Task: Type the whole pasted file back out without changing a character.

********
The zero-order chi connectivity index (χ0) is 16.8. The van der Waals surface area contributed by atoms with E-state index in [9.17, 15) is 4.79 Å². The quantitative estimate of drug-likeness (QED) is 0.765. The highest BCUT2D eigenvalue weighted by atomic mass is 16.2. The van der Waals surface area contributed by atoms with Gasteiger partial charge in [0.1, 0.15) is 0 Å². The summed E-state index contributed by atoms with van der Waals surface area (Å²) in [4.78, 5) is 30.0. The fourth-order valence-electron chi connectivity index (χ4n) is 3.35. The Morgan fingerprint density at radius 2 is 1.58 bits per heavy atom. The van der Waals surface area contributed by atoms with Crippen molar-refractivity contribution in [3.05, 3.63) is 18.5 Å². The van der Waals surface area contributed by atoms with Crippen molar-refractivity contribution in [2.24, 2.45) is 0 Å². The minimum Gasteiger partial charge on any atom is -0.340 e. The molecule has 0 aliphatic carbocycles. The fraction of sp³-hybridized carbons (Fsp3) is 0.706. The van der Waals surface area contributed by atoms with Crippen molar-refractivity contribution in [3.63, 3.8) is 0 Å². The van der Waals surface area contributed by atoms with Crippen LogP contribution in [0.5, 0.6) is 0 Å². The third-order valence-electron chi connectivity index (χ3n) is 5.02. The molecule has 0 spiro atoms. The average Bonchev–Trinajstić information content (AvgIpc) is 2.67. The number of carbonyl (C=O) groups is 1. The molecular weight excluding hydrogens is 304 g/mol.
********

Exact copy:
The zero-order chi connectivity index (χ0) is 16.8. The van der Waals surface area contributed by atoms with E-state index in [9.17, 15) is 4.79 Å². The quantitative estimate of drug-likeness (QED) is 0.765. The highest BCUT2D eigenvalue weighted by atomic mass is 16.2. The van der Waals surface area contributed by atoms with Gasteiger partial charge in [0.1, 0.15) is 0 Å². The summed E-state index contributed by atoms with van der Waals surface area (Å²) in [4.78, 5) is 30.0. The fourth-order valence-electron chi connectivity index (χ4n) is 3.35. The Morgan fingerprint density at radius 2 is 1.58 bits per heavy atom. The van der Waals surface area contributed by atoms with Crippen molar-refractivity contribution in [3.05, 3.63) is 18.5 Å². The van der Waals surface area contributed by atoms with Crippen molar-refractivity contribution in [2.24, 2.45) is 0 Å². The minimum Gasteiger partial charge on any atom is -0.340 e. The molecule has 0 aliphatic carbocycles. The fraction of sp³-hybridized carbons (Fsp3) is 0.706. The van der Waals surface area contributed by atoms with Crippen molar-refractivity contribution in [3.63, 3.8) is 0 Å². The van der Waals surface area contributed by atoms with Crippen LogP contribution in [0.5, 0.6) is 0 Å². The third-order valence-electron chi connectivity index (χ3n) is 5.02. The molecule has 0 spiro atoms. The average Bonchev–Trinajstić information content (AvgIpc) is 2.67. The number of carbonyl (C=O) groups is 1. The molecular weight excluding hydrogens is 304 g/mol.